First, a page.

Meet the stars who make the show possible: South Africa’s talented and creative cheesemakers: Today we focus on Oudtshoorn entrepeneur Dean Lategan and his ambitious young cheesemaker Ashley-Ann May.
Why do men and women, on retiring to the country with ideas of taking things easy, take up hobbies that turn into flourishing enterprises that sees them working as hard as they did before?
Partly, I think, because no one really “retires” these days, it’s just too boring a concept. And partly because – like making wine – making cheese has a certain magic about it, as you see the raw ingredients transformed into a savoury round that slowly matures into a food that sustains and tantalises the tastebuds.
About six years back Dean Lategan and his wife Petra retired from the corporate world to a dairy farm in the Klein Karoo. Dean started making cheese “just to have in the house” – a hobby that grew as friends asked him to make some for them, leading to his building a little factory on the farm using leftover tiles and adapting second hand equipment.
Dean started making Boerenkaas ,a Gouda-type farm cheese from milk from his Jersey cows, cheese without additives other than the culture and rennet. After pressing, the cheese “went for a swim in the sea” as his granddaughter described its immersion in the salt bath.
As demand soared, Dean could not cope alone. With Petra in poor health , he was producing ever bigger batches, cleaning, sterilising, and packing his products single-handed. After a few trial helpers, a vibrant young woman joined him as cleaner after the tobacco picking season closed. She expressed her desire to learn cheese-making, and Dean lent her his books ahead of a practical test. After a couple of weeks Dean was called away from the factory to attend to a farm problem, leaving 150 litres of milk behind. On his return Ashley-Ann smiled as she showed him 10 perfect cheeses she had produced.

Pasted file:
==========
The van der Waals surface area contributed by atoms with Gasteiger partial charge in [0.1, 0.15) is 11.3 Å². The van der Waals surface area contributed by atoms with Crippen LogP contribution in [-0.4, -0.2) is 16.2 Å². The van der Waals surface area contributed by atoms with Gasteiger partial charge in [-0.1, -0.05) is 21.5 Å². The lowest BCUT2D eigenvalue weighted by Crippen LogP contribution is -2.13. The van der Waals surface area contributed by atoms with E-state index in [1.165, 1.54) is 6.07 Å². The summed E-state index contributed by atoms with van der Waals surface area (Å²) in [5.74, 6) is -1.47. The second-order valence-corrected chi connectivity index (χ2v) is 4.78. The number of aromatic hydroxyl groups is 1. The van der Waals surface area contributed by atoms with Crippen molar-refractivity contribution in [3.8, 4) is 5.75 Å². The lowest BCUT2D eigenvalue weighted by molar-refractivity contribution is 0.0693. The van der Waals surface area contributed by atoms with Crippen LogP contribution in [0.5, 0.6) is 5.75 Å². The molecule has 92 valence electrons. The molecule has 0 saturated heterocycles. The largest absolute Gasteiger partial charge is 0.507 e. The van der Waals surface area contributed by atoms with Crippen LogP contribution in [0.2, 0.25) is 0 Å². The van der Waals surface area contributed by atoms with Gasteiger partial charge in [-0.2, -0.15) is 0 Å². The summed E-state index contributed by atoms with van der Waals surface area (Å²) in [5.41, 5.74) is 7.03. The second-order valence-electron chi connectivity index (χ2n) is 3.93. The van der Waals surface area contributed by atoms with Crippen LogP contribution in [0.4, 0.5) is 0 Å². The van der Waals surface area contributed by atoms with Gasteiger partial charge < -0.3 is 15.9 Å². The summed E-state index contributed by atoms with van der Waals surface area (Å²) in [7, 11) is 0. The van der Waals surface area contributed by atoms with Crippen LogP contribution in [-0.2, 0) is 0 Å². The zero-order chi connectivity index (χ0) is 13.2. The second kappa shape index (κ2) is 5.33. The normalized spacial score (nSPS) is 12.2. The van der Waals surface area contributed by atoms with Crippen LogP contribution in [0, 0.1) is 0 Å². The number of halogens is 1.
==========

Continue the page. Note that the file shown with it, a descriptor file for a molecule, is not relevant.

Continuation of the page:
Latana cheese became popular on local markets, and walked off with two silver and three bronze medals on entering the World Jersey Cheese Championship for the first time.
Today there is a wide variety of Latana cheeses, including one for dessert. Their Bulgarian yoghurt balls are rolled in five different herbs and preserved in olive oil with chilli and garlic. Their cream cheese selection stars cranberries, gingered pears, dried figs, wild melon and sugar-dried tomatoes. Karutana is a hard cheese, well matured, washed daily with a herb-infused wine from a neighbouring cellar.
To come: Latana Cheddar matured for 12 months in a dark cave not far from the Cango Caves – this should be an event of note.
Dean Lategan acknowledges their debt to a herd of pampered Jersey cows who are the placid stars of a cheese tour for visitors to the farm. If you cannot make it to Oudtshoorn, make sure you visit the Latana stand at the Cheese Festival later this month where you will be spoilt for choice. Last word goes to Dean Lategan:
“We experimented with a lot of new cheeses and I am bringing them to Cheese Festival to see what the reaction of the public will be. We made a cheese with Boeretroos (strong black coffee), a cheese with red wine that has a marbled effect, we added lavender to one, tried olives and used rosemary in another one.
“We will have all our well-loved Boerenkaas flavours at the festival, green pepper, black pepper, cumin, stinging nettle, cloves, mustard, and the tried-and- trusted plain. Our yogurt balls, that won SA Champion last year, will be there as well as our cream cheese.”
The 16th SA Cheese Festival takes place from Friday April 28 – Sunday April 30 at Sandringham, off the N1 near Stellenbosch. Remember to buy your tickets through Computicket of at branches of Shoprite and Checkers. Adults pay R160, senior citizens R100 and children 13 and under enter free of charge.
See my blog entitled “Sweet 16 – cheesy but true” for more info.